The Thing With Feathers

This summer 826DC students learned all about our feathered friends who inhabit the District, as well as those who pass through during migration. They studied: bird evolutionary origins, bird identification tips and techniques, migration, hazards to migratory birds, non-native North American species, habitats (including nest building) and even how birds warn us about the effects of climate change. With this in mind, our students studied birds in art– both their representation and inspiration in artists’ illustrations and poetry.

To further enhance their understanding of the topic, our students had the opportunity to go on field trips, including: Smithsonian Zoo, Smithsonian Natural History Museum, Rock Creek Park and the Constitution Gardens. By the end of the workshop, our young ornithologists developed a field guide based on their discoveries.

Here are some of their findings:

Q: “Why do birds have wings?” (Janyja)
A: “Because of evolution. Wings have developed for each species through natural selection to provide qualities needed to survive in a particular habitat, find mates, migrate, fight with competition, and seek out food.”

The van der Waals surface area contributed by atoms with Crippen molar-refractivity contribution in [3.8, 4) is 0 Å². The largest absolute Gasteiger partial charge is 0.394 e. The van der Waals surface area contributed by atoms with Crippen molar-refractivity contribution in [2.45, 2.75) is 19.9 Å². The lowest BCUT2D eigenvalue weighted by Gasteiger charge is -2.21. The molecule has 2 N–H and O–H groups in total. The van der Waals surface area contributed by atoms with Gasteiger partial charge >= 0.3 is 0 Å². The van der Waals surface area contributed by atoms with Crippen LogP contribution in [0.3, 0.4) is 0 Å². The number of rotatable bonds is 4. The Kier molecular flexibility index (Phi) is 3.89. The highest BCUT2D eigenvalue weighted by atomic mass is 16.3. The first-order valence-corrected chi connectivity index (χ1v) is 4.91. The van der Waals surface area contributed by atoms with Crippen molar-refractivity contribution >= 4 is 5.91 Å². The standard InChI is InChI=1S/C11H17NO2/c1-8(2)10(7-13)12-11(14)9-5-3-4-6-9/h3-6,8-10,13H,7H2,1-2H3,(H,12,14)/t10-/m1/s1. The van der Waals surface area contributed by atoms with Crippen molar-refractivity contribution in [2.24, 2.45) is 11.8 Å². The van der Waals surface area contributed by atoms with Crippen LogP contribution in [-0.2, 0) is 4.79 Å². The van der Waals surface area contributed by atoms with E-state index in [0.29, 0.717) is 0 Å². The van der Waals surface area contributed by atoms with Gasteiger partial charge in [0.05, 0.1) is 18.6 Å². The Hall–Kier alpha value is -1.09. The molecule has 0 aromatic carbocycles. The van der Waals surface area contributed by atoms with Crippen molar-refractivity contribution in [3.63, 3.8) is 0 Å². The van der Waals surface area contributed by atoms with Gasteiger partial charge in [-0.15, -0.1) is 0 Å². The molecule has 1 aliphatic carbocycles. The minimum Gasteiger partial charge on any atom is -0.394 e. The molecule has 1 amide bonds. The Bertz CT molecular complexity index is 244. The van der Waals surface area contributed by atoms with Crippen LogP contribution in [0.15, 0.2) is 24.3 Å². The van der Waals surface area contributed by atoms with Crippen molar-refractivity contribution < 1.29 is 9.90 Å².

Q: “Do birds pee?” (Andreas)
A: “According to my research the answer is no and yes. In birds both liquid and solid waste leave the cloaca, located on the butt. Birds have a urinary tract, but it is combined with solid waste before being released. So birds urinate, but it is mixed with solid waste and removed at the same time. Having only one system for releasing weight may make birds lighter and flying easier.”

Q: “Are birds cannibals?” (Moisés)
A: “With regards to birds used as livestock, the practice of eating the flesh of one’s own species, cannibalism, can cause large deaths within the flock. Cannibalism is considered to be a different from cannibalistic pecking, as this occurs in well-feathered birds of different species.”

Q: “How do birds communicate?” (Bruno)
A: “There’s a lot of ways birds communicate. A song is often a multi-noted phrase that is repeated over and over. Birds also use call notes to communicate. Birds use calls to alert other birds of danger and to locate other birds in their flock. Birds also communicate with their behavior. Some examples of bird behaviors are dance, strut, fake an injury, and behave aggressively.”